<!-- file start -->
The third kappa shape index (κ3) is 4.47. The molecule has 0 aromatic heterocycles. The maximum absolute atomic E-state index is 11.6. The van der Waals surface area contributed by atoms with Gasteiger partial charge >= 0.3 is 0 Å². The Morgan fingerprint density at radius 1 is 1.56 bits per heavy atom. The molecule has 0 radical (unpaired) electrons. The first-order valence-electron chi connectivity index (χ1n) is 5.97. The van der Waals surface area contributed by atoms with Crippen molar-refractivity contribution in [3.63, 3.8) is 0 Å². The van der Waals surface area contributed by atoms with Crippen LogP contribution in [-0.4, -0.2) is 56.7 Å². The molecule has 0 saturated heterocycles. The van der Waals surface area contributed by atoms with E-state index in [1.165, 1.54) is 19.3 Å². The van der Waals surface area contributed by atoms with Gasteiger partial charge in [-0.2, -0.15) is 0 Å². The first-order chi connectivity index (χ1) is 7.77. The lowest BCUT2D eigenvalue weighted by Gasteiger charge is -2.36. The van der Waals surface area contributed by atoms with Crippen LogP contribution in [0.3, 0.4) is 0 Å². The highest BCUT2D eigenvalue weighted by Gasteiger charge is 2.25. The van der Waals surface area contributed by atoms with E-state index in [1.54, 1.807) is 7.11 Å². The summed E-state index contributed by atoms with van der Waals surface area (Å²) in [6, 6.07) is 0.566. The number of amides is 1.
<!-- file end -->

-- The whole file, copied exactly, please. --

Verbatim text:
The third kappa shape index (κ3) is 4.47. The molecule has 0 aromatic heterocycles. The maximum absolute atomic E-state index is 11.6. The van der Waals surface area contributed by atoms with Gasteiger partial charge >= 0.3 is 0 Å². The Morgan fingerprint density at radius 1 is 1.56 bits per heavy atom. The molecule has 0 radical (unpaired) electrons. The first-order valence-electron chi connectivity index (χ1n) is 5.97. The van der Waals surface area contributed by atoms with Crippen molar-refractivity contribution in [3.63, 3.8) is 0 Å². The van der Waals surface area contributed by atoms with Crippen LogP contribution in [-0.4, -0.2) is 56.7 Å². The molecule has 0 saturated heterocycles. The van der Waals surface area contributed by atoms with E-state index in [1.165, 1.54) is 19.3 Å². The van der Waals surface area contributed by atoms with Gasteiger partial charge in [-0.2, -0.15) is 0 Å². The first-order chi connectivity index (χ1) is 7.77. The lowest BCUT2D eigenvalue weighted by Gasteiger charge is -2.36. The van der Waals surface area contributed by atoms with Crippen LogP contribution in [0.3, 0.4) is 0 Å². The highest BCUT2D eigenvalue weighted by Gasteiger charge is 2.25. The van der Waals surface area contributed by atoms with E-state index in [1.54, 1.807) is 7.11 Å². The summed E-state index contributed by atoms with van der Waals surface area (Å²) in [6, 6.07) is 0.566. The number of amides is 1.